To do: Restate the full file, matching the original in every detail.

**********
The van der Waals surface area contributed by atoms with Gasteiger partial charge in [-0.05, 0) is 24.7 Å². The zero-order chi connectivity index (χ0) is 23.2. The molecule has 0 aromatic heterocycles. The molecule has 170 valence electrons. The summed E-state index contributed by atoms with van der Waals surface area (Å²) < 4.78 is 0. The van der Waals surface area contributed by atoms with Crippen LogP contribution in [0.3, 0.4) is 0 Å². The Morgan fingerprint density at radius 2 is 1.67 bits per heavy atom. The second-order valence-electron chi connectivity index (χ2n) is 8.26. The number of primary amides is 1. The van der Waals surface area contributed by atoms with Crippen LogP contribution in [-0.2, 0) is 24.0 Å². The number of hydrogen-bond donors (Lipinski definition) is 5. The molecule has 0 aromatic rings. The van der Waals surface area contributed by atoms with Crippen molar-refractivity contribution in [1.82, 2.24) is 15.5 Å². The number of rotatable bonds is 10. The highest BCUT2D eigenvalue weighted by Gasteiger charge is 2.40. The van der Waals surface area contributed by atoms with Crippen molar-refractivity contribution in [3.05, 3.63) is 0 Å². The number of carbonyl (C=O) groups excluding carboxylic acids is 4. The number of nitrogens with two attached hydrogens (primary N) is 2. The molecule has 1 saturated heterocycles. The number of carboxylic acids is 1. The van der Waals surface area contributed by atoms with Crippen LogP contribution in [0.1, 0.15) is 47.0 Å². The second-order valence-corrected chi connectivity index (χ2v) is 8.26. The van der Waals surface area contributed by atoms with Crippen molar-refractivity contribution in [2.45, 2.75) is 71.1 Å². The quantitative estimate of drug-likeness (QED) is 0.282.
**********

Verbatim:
The van der Waals surface area contributed by atoms with Gasteiger partial charge in [-0.05, 0) is 24.7 Å². The zero-order chi connectivity index (χ0) is 23.2. The molecule has 0 aromatic heterocycles. The molecule has 170 valence electrons. The summed E-state index contributed by atoms with van der Waals surface area (Å²) < 4.78 is 0. The van der Waals surface area contributed by atoms with Crippen LogP contribution in [0.3, 0.4) is 0 Å². The Morgan fingerprint density at radius 2 is 1.67 bits per heavy atom. The second-order valence-electron chi connectivity index (χ2n) is 8.26. The number of primary amides is 1. The van der Waals surface area contributed by atoms with Crippen LogP contribution in [-0.2, 0) is 24.0 Å². The number of hydrogen-bond donors (Lipinski definition) is 5. The molecule has 0 aromatic rings. The van der Waals surface area contributed by atoms with Crippen molar-refractivity contribution in [1.82, 2.24) is 15.5 Å². The number of rotatable bonds is 10. The highest BCUT2D eigenvalue weighted by Gasteiger charge is 2.40. The van der Waals surface area contributed by atoms with Crippen molar-refractivity contribution in [3.05, 3.63) is 0 Å². The number of carbonyl (C=O) groups excluding carboxylic acids is 4. The number of nitrogens with two attached hydrogens (primary N) is 2. The molecule has 1 saturated heterocycles. The number of carboxylic acids is 1. The van der Waals surface area contributed by atoms with Crippen LogP contribution in [0.1, 0.15) is 47.0 Å². The second-order valence-corrected chi connectivity index (χ2v) is 8.26. The van der Waals surface area contributed by atoms with Crippen molar-refractivity contribution in [2.45, 2.75) is 71.1 Å². The quantitative estimate of drug-likeness (QED) is 0.282.